Hamilton Lane and other firms that focus on private markets have a “target-rich environment,” says Brennan. He notes that there are 17,000 privately held companies in the United States with at least $100 million in revenue, compared to around 2,600 publicly traded firms.

Firms with a long history in sourcing alternative investments bring a wealth of insights that small advisory teams simply can’t muster. “We look at 1,500 investments per year,” says Christopher Zook, founder and chief investment officer of Houston-based CAZ Investments. The overwhelming majority of those scoured investments will receive a hard pass. Investments under scrutiny include private credit, real estate, venture capital, and other assets that are not strongly correlated with equity markets.

CAZ’s sweet spot is a hybrid approach toward client access. CAZ provides access to unique alternatives and partners with external advisors, allowing those advisors and their clients to invest alongside CAZ. Like iCapital, this approach enables CAZ to boost its collective buying power, “allowing it to access more proprietary investments, often at preferred terms, for everyone involved,” Zook noted.

Zook adds that his firm is in the process of developing a new fund geared towards risk mitigation, the specifics of which can’t yet be publicly disclosed due to SEC regulations. As Howard Marks has observed, risk mitigation could prove to be a savvy survival strategy in the period ahead. “Portfolios need insurance too,” Zook says.

Private debt funds have become increasingly popular over the past decade. Through the 10 years ended September 2020 (the most recent data available), private credit assets under management worldwide have almost tripled from $341 billion in 2011 to $975 billion, according to Preqin.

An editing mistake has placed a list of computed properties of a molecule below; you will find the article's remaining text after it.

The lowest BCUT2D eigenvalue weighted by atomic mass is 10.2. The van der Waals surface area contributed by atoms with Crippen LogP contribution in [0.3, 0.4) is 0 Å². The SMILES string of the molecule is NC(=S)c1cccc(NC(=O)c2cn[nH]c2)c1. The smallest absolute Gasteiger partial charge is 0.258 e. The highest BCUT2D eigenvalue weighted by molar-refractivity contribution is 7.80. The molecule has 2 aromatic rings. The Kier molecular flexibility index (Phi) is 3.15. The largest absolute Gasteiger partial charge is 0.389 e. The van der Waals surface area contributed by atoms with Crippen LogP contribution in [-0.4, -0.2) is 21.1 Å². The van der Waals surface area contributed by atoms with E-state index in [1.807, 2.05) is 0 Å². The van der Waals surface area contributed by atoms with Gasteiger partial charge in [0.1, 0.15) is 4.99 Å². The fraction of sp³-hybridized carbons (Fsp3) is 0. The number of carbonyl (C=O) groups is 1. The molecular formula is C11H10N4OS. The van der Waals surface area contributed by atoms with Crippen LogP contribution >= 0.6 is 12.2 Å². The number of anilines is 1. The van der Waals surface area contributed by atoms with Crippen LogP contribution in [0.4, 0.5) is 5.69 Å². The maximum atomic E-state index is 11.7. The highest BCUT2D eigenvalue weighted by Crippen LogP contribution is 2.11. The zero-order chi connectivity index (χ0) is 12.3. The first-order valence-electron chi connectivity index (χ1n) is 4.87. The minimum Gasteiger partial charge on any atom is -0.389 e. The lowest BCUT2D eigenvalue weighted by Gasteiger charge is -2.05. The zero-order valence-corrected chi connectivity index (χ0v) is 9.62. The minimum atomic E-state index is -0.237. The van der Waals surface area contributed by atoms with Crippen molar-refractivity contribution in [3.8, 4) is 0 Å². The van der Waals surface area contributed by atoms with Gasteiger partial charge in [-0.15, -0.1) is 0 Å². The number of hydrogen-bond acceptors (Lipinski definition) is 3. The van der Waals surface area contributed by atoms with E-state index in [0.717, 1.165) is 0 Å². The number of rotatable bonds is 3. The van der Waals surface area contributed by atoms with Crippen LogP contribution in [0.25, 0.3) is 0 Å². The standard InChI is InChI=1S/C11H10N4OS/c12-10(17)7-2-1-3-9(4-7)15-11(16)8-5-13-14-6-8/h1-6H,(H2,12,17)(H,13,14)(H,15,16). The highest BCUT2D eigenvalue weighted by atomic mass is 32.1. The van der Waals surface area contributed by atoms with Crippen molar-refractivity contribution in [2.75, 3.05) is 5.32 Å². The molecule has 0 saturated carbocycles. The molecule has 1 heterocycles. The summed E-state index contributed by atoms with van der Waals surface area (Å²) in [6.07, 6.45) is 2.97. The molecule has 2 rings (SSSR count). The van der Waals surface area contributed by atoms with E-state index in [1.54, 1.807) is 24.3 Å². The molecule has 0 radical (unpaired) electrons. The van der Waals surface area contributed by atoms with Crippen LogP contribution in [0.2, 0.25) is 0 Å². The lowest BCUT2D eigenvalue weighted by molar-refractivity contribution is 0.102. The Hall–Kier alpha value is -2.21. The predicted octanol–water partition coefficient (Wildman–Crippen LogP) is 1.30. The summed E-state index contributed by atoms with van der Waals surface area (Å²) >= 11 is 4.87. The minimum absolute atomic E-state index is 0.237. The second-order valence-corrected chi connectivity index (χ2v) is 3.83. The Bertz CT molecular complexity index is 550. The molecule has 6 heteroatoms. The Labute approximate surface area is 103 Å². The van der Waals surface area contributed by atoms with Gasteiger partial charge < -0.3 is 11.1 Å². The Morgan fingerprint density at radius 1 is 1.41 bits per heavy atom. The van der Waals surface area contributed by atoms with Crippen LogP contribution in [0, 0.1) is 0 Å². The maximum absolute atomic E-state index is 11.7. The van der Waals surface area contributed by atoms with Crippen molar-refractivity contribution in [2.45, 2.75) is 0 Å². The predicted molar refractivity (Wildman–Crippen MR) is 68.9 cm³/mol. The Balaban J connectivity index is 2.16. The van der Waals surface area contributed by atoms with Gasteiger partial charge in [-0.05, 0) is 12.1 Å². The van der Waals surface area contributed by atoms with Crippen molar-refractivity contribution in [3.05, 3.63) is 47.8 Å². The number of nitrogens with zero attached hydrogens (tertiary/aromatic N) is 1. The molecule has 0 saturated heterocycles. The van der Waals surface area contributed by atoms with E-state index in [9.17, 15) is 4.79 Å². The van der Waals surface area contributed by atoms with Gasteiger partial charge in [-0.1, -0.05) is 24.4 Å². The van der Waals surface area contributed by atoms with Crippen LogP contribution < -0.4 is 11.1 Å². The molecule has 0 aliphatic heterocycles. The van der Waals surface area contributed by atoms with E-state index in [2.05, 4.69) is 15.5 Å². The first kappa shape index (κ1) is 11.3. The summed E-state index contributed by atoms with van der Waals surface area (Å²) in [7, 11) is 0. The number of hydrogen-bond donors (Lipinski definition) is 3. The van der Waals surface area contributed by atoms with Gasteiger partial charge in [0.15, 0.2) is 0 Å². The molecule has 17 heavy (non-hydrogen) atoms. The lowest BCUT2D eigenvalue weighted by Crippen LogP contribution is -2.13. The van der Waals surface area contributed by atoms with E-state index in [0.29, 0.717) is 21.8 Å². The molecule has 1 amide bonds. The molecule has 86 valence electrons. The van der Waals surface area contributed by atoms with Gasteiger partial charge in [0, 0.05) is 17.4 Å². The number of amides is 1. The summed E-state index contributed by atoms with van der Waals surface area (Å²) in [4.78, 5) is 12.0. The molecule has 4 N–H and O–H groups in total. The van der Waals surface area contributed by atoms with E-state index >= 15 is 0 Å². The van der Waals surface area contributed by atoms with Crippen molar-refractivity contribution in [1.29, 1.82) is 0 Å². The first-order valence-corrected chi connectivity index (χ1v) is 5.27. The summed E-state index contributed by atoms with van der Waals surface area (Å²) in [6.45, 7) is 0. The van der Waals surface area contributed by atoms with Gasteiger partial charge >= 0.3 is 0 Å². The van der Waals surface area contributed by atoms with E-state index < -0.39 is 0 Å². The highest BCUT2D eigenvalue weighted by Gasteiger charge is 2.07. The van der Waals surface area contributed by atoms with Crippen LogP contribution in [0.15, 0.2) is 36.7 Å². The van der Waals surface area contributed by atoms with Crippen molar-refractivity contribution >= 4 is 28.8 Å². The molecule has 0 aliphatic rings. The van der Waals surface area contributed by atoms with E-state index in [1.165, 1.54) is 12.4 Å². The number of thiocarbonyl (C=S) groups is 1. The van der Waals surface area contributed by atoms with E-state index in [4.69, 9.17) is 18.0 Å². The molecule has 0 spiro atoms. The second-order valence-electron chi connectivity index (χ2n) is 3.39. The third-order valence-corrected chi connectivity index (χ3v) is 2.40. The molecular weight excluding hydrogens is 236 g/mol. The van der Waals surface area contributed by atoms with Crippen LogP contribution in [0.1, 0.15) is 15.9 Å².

Private credit has steadily grown in popularity due to low interest rates and reforms resulting from the 2008 economic crisis. At that time, many banks moved to sharply reduce their exposure to direct lending in order to pass stress tests.

To fill the void, private lenders stepped in to provide short-to-medium term loans to condo developers, warehouse builders and other large real estate projects. Private debt funds have typically delivered 5% to 10% annual returns, typically yielding several percentage points more than public debt funds. Funds that deploy leverage have been able to deliver the strongest yields.

In a 2020 survey of expected returns for the decade ahead, with respondents including Vanguard, Goldman Sachs, J.P. Morgan, BlackRock and others, Horizon Actuarial Services found that private debt should be expected to generate a 7.75% annualized return over the next 10 years, compared to 2.70% for U.S. corporate bonds.

So far, those returns have historically been comparatively modest. Private debt lenders often require at least 60% equity in a project. If the project runs into trouble, the lenders can simply take ownership and unload the assets for at least the size of the loan.

Michelle Connell, a CFA who runs Dallas-based Portia Capital Management, has made extensive use of the relatively high yields offered by private credit funds. She counts a number of non-profit foundations among her clients.

“I can’t afford to see them lose any money on their investments,” Connell says. She has also been able to garner double-digit yields through investments in real estate-focused private credit funds, though she concedes that as more funds flow into that category, yields have begun to fall from the double-digit range.